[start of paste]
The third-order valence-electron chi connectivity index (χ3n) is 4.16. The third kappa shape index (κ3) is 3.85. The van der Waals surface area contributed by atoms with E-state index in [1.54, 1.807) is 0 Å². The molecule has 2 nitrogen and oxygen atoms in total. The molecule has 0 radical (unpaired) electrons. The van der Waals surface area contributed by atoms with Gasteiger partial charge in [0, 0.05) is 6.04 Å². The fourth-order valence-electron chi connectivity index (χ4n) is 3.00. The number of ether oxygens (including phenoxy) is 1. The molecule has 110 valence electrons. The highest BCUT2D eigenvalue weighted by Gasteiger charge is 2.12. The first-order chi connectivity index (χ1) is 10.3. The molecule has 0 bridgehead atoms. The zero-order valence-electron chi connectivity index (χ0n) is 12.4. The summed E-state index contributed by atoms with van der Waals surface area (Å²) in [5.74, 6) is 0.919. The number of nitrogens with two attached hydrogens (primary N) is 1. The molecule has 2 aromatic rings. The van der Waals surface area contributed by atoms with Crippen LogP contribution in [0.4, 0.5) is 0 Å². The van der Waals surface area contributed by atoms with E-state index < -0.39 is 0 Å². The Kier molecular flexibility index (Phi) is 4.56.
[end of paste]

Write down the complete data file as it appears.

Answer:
The third-order valence-electron chi connectivity index (χ3n) is 4.16. The third kappa shape index (κ3) is 3.85. The van der Waals surface area contributed by atoms with E-state index in [1.54, 1.807) is 0 Å². The molecule has 2 nitrogen and oxygen atoms in total. The molecule has 0 radical (unpaired) electrons. The van der Waals surface area contributed by atoms with Gasteiger partial charge in [0, 0.05) is 6.04 Å². The fourth-order valence-electron chi connectivity index (χ4n) is 3.00. The number of ether oxygens (including phenoxy) is 1. The molecule has 110 valence electrons. The highest BCUT2D eigenvalue weighted by Gasteiger charge is 2.12. The first-order chi connectivity index (χ1) is 10.3. The molecule has 0 bridgehead atoms. The zero-order valence-electron chi connectivity index (χ0n) is 12.4. The summed E-state index contributed by atoms with van der Waals surface area (Å²) in [5.74, 6) is 0.919. The number of nitrogens with two attached hydrogens (primary N) is 1. The molecule has 2 aromatic rings. The van der Waals surface area contributed by atoms with Crippen LogP contribution in [0.4, 0.5) is 0 Å². The van der Waals surface area contributed by atoms with E-state index < -0.39 is 0 Å². The Kier molecular flexibility index (Phi) is 4.56.